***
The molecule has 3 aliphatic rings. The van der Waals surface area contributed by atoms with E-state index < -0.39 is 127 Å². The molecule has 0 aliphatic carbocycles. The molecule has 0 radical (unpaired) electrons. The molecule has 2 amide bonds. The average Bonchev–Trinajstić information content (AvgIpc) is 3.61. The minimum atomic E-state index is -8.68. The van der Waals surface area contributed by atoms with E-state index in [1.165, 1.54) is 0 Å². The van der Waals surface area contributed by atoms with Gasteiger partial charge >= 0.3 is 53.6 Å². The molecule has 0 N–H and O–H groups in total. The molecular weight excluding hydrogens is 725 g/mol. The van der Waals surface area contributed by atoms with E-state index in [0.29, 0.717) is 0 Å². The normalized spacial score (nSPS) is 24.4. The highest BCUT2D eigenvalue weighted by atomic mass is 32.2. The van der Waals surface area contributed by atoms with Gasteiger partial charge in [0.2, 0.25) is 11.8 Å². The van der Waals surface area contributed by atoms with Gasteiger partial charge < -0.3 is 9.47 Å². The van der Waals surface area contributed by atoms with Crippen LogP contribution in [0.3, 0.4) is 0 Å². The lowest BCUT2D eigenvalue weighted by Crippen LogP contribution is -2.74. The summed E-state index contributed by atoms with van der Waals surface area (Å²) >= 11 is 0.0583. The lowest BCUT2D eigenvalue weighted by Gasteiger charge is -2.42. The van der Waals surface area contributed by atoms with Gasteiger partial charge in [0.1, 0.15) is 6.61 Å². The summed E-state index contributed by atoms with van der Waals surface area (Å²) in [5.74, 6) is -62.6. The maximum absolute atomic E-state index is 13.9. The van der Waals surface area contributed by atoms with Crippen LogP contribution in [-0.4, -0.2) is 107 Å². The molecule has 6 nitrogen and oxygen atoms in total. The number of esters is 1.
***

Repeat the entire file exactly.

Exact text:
The molecule has 3 aliphatic rings. The van der Waals surface area contributed by atoms with E-state index < -0.39 is 127 Å². The molecule has 0 aliphatic carbocycles. The molecule has 0 radical (unpaired) electrons. The molecule has 2 amide bonds. The average Bonchev–Trinajstić information content (AvgIpc) is 3.61. The minimum atomic E-state index is -8.68. The van der Waals surface area contributed by atoms with E-state index in [1.165, 1.54) is 0 Å². The van der Waals surface area contributed by atoms with Gasteiger partial charge >= 0.3 is 53.6 Å². The molecule has 0 N–H and O–H groups in total. The molecular weight excluding hydrogens is 725 g/mol. The van der Waals surface area contributed by atoms with E-state index in [0.29, 0.717) is 0 Å². The normalized spacial score (nSPS) is 24.4. The highest BCUT2D eigenvalue weighted by atomic mass is 32.2. The van der Waals surface area contributed by atoms with Gasteiger partial charge in [0.2, 0.25) is 11.8 Å². The van der Waals surface area contributed by atoms with Gasteiger partial charge < -0.3 is 9.47 Å². The van der Waals surface area contributed by atoms with Crippen LogP contribution in [0.3, 0.4) is 0 Å². The lowest BCUT2D eigenvalue weighted by Crippen LogP contribution is -2.74. The summed E-state index contributed by atoms with van der Waals surface area (Å²) >= 11 is 0.0583. The lowest BCUT2D eigenvalue weighted by Gasteiger charge is -2.42. The van der Waals surface area contributed by atoms with Gasteiger partial charge in [0.1, 0.15) is 6.61 Å². The summed E-state index contributed by atoms with van der Waals surface area (Å²) in [5.74, 6) is -62.6. The maximum absolute atomic E-state index is 13.9. The van der Waals surface area contributed by atoms with Crippen LogP contribution in [-0.4, -0.2) is 107 Å². The molecule has 6 nitrogen and oxygen atoms in total. The number of esters is 1.